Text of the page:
When you have a tooth removed there are oral health consequences that may not be obvious at the time of extraction or even immediately following the extraction. These include: future spacing issues, decay,  and increased pressure on remaining teeth and jaw. It can take years before some of these potential consequences are realized. To avoid these consequences the tooth should be retained where possible through fillings, root canal treatment and/or crowns, or in the event that extraction becomes the only option then to replace the tooth removed as soon as practicable following the extraction.

When you have a tooth removed the space that is left is analogous to removing a book from a bookcase. The books or in this case teeth will collapse into the space. The tooth above the missing tooth will also grow down into the space as well. Initially this will cause gaps between the remaining teeth in both the upper and lower teeth, which in turn will make them collect food and subsequently be more difficult to clean. This will increase the likelihood that the remaining teeth will suffer from decay.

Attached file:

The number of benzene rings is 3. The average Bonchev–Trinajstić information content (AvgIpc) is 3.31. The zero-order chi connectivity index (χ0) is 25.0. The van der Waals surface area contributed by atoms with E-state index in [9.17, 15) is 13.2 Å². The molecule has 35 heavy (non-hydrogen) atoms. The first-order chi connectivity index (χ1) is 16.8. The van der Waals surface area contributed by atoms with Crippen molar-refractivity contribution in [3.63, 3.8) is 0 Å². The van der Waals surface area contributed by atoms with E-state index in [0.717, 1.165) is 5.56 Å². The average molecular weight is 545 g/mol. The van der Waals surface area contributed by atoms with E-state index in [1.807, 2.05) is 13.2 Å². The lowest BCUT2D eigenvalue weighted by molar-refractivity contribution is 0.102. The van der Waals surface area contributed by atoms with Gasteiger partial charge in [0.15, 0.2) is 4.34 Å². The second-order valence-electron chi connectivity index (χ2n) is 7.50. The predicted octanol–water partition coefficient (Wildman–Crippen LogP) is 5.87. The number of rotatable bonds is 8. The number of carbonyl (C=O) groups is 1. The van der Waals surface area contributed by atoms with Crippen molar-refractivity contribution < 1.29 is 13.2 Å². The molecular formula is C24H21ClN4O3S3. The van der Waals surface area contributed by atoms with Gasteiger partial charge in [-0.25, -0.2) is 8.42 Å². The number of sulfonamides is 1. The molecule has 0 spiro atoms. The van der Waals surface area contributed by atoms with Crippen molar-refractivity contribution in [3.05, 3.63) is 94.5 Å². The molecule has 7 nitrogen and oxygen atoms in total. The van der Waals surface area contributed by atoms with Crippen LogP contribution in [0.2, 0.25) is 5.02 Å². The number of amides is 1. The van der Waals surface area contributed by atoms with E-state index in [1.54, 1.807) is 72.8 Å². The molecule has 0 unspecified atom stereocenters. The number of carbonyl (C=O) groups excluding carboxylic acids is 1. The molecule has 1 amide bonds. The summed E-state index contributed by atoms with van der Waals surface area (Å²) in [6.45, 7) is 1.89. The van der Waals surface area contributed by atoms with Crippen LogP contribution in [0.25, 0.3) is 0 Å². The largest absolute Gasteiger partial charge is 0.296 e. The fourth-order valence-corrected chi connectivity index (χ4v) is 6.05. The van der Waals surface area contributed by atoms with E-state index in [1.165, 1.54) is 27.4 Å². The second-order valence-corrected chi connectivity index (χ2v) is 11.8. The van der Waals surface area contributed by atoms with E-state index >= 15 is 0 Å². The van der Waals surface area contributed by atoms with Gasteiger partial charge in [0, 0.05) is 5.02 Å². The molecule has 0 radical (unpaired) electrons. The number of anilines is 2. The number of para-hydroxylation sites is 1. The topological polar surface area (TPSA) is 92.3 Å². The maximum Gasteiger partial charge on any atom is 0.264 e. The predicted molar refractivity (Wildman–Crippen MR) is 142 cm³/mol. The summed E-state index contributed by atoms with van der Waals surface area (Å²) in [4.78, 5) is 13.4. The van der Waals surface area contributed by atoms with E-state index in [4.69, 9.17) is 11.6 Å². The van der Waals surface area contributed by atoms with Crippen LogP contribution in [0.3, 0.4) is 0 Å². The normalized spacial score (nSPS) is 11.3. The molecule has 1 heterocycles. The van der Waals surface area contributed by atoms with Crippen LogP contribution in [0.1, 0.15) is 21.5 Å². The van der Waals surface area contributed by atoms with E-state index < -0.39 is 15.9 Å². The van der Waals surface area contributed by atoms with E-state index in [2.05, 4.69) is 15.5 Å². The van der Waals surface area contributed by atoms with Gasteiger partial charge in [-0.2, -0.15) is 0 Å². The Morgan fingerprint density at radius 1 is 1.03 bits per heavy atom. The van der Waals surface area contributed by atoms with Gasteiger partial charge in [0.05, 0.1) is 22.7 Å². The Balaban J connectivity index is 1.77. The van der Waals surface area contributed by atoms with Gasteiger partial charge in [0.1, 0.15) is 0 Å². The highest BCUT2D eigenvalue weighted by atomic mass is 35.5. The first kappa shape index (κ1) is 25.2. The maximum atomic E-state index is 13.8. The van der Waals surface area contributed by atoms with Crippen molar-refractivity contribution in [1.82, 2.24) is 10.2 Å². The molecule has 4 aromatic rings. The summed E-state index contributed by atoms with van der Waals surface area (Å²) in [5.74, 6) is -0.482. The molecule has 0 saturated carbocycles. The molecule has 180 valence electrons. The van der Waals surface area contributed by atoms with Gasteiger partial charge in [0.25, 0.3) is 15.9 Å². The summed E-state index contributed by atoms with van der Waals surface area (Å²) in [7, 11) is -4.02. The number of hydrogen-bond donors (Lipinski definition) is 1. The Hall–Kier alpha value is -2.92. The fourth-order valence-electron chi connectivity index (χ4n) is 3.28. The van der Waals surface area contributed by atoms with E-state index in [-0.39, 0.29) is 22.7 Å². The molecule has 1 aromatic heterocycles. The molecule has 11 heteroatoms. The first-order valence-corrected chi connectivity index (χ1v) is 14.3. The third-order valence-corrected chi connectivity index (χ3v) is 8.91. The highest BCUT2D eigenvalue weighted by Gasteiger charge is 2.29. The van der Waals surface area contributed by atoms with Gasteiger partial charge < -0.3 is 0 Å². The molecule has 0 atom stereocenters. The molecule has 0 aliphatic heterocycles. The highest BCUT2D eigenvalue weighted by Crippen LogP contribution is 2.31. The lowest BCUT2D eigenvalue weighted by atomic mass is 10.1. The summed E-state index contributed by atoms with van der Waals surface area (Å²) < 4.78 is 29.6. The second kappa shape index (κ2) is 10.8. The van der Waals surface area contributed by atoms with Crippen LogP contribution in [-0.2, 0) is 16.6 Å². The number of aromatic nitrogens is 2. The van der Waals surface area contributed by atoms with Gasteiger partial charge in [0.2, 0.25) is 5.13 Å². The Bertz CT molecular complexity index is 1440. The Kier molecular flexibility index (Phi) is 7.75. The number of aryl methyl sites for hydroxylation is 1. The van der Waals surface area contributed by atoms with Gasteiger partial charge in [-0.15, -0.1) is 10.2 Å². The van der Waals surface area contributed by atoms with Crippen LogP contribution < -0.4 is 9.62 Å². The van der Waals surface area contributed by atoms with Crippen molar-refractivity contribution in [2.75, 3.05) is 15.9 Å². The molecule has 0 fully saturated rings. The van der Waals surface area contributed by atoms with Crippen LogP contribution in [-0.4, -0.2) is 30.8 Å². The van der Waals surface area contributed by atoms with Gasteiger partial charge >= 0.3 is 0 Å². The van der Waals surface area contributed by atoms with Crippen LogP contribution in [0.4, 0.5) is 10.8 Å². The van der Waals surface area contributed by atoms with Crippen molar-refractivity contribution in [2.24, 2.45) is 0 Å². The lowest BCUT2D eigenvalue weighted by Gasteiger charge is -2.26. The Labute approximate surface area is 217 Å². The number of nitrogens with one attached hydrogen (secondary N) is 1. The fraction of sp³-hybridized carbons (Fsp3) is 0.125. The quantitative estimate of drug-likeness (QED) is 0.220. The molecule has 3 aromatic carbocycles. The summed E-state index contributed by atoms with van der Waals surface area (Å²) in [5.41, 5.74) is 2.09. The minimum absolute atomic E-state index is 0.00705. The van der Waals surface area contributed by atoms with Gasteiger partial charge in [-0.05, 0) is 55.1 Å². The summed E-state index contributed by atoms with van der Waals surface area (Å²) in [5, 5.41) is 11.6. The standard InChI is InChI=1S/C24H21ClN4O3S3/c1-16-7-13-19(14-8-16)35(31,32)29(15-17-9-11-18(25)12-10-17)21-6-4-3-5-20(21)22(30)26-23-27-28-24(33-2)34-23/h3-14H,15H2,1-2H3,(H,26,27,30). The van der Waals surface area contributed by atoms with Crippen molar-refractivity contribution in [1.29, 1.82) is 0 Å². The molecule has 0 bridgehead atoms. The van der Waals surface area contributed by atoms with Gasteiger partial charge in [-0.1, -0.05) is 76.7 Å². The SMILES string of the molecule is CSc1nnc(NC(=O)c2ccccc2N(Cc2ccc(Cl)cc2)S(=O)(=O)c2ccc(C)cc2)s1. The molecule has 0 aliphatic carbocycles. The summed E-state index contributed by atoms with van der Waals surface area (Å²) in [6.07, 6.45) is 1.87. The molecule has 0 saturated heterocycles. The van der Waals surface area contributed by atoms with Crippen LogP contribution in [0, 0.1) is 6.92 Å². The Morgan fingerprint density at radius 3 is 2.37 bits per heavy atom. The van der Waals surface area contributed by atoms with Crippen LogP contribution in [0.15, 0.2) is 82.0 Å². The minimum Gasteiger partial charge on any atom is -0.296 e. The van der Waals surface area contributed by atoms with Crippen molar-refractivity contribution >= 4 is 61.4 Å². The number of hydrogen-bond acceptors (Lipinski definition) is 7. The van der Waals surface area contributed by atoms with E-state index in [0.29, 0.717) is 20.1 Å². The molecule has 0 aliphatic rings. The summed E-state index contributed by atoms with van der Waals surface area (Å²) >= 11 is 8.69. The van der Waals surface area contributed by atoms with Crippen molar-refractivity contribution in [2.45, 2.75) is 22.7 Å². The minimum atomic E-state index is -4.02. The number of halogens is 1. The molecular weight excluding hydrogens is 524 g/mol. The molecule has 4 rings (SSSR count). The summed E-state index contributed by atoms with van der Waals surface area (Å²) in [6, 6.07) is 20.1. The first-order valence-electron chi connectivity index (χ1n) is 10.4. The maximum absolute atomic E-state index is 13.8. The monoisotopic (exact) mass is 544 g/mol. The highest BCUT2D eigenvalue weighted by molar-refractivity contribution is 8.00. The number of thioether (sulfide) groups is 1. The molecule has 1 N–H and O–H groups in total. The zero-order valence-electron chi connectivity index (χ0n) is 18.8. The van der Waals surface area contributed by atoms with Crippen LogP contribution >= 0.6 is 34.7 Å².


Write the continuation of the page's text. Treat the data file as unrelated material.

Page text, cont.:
As a result of losing a tooth the pressure from biting, chewing and grinding will be distributed on a lesser number of teeth. This increased pressure will serve to reduce the lifespan of the remaining teeth as they are more likely to fracture and fail earlier as a result. The larger long term problem is that when a tooth is lost on one side and the teeth around it collapse that the jaw will want to close further on that side than the other resulting in the joint on that side having additional pressure placed on it which may result in arthritis like symptoms.

Root left behind?

Sometimes when you have a tooth removed the tooth root will remain. While the root may be retained for years without causing any problems there is the potential in some circumstances for the root to cause future oral health problems.  It is important to consult you dentist in this scenario.

Tooth socket still bleeding?

Occasionally after a tooth is removed the socket will continue to bleed, if this is the case you should contact you dentist as the socket may require further management to stop the bleeding.

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